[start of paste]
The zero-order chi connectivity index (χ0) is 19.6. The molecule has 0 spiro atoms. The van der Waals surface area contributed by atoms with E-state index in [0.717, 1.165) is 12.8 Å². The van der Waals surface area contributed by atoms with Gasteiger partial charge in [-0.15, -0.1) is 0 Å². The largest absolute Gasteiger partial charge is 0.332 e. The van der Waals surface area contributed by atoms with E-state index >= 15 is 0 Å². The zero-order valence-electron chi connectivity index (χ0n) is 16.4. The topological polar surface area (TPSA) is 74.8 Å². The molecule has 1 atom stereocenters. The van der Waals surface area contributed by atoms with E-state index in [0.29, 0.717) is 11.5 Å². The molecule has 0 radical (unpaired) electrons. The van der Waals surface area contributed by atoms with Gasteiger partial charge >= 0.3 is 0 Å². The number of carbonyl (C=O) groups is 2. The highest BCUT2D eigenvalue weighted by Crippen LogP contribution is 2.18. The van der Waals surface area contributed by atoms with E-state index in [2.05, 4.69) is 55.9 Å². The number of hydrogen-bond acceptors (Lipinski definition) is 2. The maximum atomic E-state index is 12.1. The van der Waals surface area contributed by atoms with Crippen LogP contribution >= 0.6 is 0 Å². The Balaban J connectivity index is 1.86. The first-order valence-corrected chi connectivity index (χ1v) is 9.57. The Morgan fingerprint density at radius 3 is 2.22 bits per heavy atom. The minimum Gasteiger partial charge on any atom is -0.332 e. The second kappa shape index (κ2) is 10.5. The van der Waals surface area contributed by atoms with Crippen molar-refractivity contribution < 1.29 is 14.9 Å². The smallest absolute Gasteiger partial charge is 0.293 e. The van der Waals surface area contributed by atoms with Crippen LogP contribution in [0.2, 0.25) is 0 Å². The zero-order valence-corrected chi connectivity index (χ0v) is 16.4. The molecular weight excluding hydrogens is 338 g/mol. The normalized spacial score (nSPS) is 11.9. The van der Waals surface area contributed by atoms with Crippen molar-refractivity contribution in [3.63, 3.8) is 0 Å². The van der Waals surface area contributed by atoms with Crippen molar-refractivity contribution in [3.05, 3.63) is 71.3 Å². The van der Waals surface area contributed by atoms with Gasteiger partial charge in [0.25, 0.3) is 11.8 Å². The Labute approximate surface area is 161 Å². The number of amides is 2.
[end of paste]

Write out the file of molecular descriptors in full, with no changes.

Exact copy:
The zero-order chi connectivity index (χ0) is 19.6. The molecule has 0 spiro atoms. The van der Waals surface area contributed by atoms with E-state index in [0.717, 1.165) is 12.8 Å². The van der Waals surface area contributed by atoms with Gasteiger partial charge in [-0.15, -0.1) is 0 Å². The largest absolute Gasteiger partial charge is 0.332 e. The van der Waals surface area contributed by atoms with E-state index >= 15 is 0 Å². The zero-order valence-electron chi connectivity index (χ0n) is 16.4. The topological polar surface area (TPSA) is 74.8 Å². The molecule has 1 atom stereocenters. The van der Waals surface area contributed by atoms with E-state index in [0.29, 0.717) is 11.5 Å². The molecule has 0 radical (unpaired) electrons. The van der Waals surface area contributed by atoms with Gasteiger partial charge >= 0.3 is 0 Å². The number of carbonyl (C=O) groups is 2. The highest BCUT2D eigenvalue weighted by Crippen LogP contribution is 2.18. The van der Waals surface area contributed by atoms with E-state index in [2.05, 4.69) is 55.9 Å². The number of hydrogen-bond acceptors (Lipinski definition) is 2. The maximum atomic E-state index is 12.1. The van der Waals surface area contributed by atoms with Crippen LogP contribution >= 0.6 is 0 Å². The Balaban J connectivity index is 1.86. The first-order valence-corrected chi connectivity index (χ1v) is 9.57. The Morgan fingerprint density at radius 3 is 2.22 bits per heavy atom. The minimum Gasteiger partial charge on any atom is -0.332 e. The second kappa shape index (κ2) is 10.5. The van der Waals surface area contributed by atoms with Crippen molar-refractivity contribution < 1.29 is 14.9 Å². The smallest absolute Gasteiger partial charge is 0.293 e. The van der Waals surface area contributed by atoms with Crippen LogP contribution in [0.2, 0.25) is 0 Å². The zero-order valence-corrected chi connectivity index (χ0v) is 16.4. The molecular weight excluding hydrogens is 338 g/mol. The normalized spacial score (nSPS) is 11.9. The van der Waals surface area contributed by atoms with Crippen molar-refractivity contribution in [3.63, 3.8) is 0 Å². The van der Waals surface area contributed by atoms with Crippen molar-refractivity contribution in [3.05, 3.63) is 71.3 Å². The van der Waals surface area contributed by atoms with Gasteiger partial charge in [0.25, 0.3) is 11.8 Å². The Labute approximate surface area is 161 Å². The number of amides is 2.